Thanks to Canongate and NetGalley for the Advance Review Copy in exchange for an honest review.
What if you could change the past? Take all those nasty regrets and make a different choice? Nora, the main character of this novel is given that chance to remake some of her past decisions.
Continue reading ““The Midnight Library” by Matt Haig”
Thanks to New Harbinger and Netgalley for the Advance Review Copy.
The title of this intrigued me enough to request it. I work a lot with young people on the cusp of adulthood so thought this might be a useful resource for them. I think this book is more aimed at older people however, perhaps those in their mid twenties.
The book is written in simple, identifiable language and contains easily accessible exercises and explanations of the topics written about in each chapter. There are reflective exercises throughout the book and an element of interactivity with QR code links to videos.
The author is clearly very experienced and the topics discussed are relevant to young people today including subjects such as self awareness, relationship dynamics, anxiety and social media, I particularly liked the Castle vs Village metaphor. There are also some cute illustrations used to enhance the content.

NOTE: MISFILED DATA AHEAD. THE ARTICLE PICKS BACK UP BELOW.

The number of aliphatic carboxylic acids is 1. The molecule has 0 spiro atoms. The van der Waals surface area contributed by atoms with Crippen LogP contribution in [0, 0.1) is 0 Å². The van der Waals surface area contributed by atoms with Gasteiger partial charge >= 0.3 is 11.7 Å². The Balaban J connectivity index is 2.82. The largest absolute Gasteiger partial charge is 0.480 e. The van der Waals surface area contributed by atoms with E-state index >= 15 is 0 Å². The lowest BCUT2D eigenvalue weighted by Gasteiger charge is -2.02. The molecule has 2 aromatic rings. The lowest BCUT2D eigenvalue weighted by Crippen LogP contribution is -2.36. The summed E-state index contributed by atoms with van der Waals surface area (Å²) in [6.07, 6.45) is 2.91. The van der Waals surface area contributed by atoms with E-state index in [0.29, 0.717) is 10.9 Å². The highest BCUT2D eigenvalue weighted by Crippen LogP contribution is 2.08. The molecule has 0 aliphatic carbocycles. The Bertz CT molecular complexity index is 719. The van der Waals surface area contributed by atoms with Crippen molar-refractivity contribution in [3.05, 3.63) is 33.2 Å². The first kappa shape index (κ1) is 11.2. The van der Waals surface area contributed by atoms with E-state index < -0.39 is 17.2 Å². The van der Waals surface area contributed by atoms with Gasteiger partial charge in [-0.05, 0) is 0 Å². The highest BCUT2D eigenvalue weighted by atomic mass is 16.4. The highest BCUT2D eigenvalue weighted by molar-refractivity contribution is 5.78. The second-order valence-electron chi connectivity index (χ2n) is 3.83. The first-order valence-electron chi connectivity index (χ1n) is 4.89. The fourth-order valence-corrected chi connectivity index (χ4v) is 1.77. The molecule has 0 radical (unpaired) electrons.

All that said, I couldn’t really take to this book. It’s written in a perky style and I could almost imagine a California yoga loving, life guru type shouting in my ear as I read it. There is also a criminal overuse of exclamation marks and some of the language was grating e.g. using the word ‘peeps’ instead of people. I personally prefer a more dispassionate writing style in these kinds of books.
The book is also supposed to be about mastering adulthood but I found some of the advice quite patronising and childish at times. Some of the reflective exercises were quite good but there were just too many of them to really be able to develop something meaningful from them.
The peppy style will appeal to some readers I’m sure but it was just not my bag.